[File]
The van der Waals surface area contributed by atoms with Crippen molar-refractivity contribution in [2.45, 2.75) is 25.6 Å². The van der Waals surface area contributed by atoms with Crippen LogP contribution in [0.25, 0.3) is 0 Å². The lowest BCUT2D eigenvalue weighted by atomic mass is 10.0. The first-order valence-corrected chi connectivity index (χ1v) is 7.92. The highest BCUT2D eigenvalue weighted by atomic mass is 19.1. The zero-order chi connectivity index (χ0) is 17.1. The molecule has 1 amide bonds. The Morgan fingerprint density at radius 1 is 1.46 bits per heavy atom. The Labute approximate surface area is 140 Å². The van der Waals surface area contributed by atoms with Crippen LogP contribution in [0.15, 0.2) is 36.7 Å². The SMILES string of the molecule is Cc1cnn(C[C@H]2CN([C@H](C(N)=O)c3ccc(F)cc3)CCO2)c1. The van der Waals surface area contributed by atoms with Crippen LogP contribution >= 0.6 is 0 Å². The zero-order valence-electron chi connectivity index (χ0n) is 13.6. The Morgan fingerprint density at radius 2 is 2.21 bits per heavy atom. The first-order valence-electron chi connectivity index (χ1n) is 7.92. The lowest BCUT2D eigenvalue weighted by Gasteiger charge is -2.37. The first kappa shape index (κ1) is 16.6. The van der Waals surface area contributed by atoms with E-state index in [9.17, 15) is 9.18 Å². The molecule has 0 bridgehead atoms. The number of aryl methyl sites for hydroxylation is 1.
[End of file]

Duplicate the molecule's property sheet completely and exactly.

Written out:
The van der Waals surface area contributed by atoms with Crippen molar-refractivity contribution in [2.45, 2.75) is 25.6 Å². The van der Waals surface area contributed by atoms with Crippen LogP contribution in [0.25, 0.3) is 0 Å². The lowest BCUT2D eigenvalue weighted by atomic mass is 10.0. The first-order valence-corrected chi connectivity index (χ1v) is 7.92. The highest BCUT2D eigenvalue weighted by atomic mass is 19.1. The zero-order chi connectivity index (χ0) is 17.1. The molecule has 1 amide bonds. The Morgan fingerprint density at radius 1 is 1.46 bits per heavy atom. The Labute approximate surface area is 140 Å². The van der Waals surface area contributed by atoms with Crippen LogP contribution in [0.15, 0.2) is 36.7 Å². The SMILES string of the molecule is Cc1cnn(C[C@H]2CN([C@H](C(N)=O)c3ccc(F)cc3)CCO2)c1. The van der Waals surface area contributed by atoms with Crippen LogP contribution >= 0.6 is 0 Å². The zero-order valence-electron chi connectivity index (χ0n) is 13.6. The Morgan fingerprint density at radius 2 is 2.21 bits per heavy atom. The first-order valence-electron chi connectivity index (χ1n) is 7.92. The lowest BCUT2D eigenvalue weighted by Gasteiger charge is -2.37. The first kappa shape index (κ1) is 16.6. The van der Waals surface area contributed by atoms with E-state index in [9.17, 15) is 9.18 Å². The molecule has 0 bridgehead atoms. The number of aryl methyl sites for hydroxylation is 1.